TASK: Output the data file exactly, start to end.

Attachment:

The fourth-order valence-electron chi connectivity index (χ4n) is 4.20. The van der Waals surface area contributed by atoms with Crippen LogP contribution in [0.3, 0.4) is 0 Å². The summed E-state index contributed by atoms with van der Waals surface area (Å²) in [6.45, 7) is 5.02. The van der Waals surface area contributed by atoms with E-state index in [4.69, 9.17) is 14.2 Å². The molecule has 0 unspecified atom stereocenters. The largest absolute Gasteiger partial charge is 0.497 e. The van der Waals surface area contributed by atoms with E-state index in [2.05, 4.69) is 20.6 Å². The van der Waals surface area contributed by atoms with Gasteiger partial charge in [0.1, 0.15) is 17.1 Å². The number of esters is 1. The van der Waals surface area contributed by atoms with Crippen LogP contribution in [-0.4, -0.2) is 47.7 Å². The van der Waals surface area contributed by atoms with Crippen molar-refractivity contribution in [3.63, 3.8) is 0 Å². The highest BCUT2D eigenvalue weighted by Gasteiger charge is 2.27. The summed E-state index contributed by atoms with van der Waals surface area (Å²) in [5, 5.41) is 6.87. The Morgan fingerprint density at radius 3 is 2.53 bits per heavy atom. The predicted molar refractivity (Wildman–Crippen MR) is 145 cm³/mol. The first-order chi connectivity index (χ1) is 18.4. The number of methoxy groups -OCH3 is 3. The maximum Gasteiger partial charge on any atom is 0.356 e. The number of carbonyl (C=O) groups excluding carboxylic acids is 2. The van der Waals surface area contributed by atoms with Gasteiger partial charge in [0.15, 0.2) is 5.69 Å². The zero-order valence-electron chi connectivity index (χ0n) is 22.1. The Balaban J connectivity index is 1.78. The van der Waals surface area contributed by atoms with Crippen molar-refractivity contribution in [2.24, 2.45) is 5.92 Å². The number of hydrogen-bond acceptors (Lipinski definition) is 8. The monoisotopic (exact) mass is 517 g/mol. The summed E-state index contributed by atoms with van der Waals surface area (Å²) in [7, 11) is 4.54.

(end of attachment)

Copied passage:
The fourth-order valence-electron chi connectivity index (χ4n) is 4.20. The van der Waals surface area contributed by atoms with Crippen LogP contribution in [0.3, 0.4) is 0 Å². The summed E-state index contributed by atoms with van der Waals surface area (Å²) in [6.45, 7) is 5.02. The van der Waals surface area contributed by atoms with E-state index in [4.69, 9.17) is 14.2 Å². The molecule has 0 unspecified atom stereocenters. The largest absolute Gasteiger partial charge is 0.497 e. The van der Waals surface area contributed by atoms with E-state index in [2.05, 4.69) is 20.6 Å². The van der Waals surface area contributed by atoms with Gasteiger partial charge in [0.1, 0.15) is 17.1 Å². The number of esters is 1. The van der Waals surface area contributed by atoms with Crippen LogP contribution in [-0.4, -0.2) is 47.7 Å². The van der Waals surface area contributed by atoms with Crippen molar-refractivity contribution in [3.63, 3.8) is 0 Å². The highest BCUT2D eigenvalue weighted by Gasteiger charge is 2.27. The summed E-state index contributed by atoms with van der Waals surface area (Å²) in [5, 5.41) is 6.87. The Morgan fingerprint density at radius 3 is 2.53 bits per heavy atom. The predicted molar refractivity (Wildman–Crippen MR) is 145 cm³/mol. The first-order chi connectivity index (χ1) is 18.4. The number of methoxy groups -OCH3 is 3. The maximum Gasteiger partial charge on any atom is 0.356 e. The number of carbonyl (C=O) groups excluding carboxylic acids is 2. The van der Waals surface area contributed by atoms with Gasteiger partial charge in [0.15, 0.2) is 5.69 Å². The zero-order valence-electron chi connectivity index (χ0n) is 22.1. The Balaban J connectivity index is 1.78. The van der Waals surface area contributed by atoms with Crippen molar-refractivity contribution in [2.24, 2.45) is 5.92 Å². The number of hydrogen-bond acceptors (Lipinski definition) is 8. The monoisotopic (exact) mass is 517 g/mol. The summed E-state index contributed by atoms with van der Waals surface area (Å²) in [7, 11) is 4.54.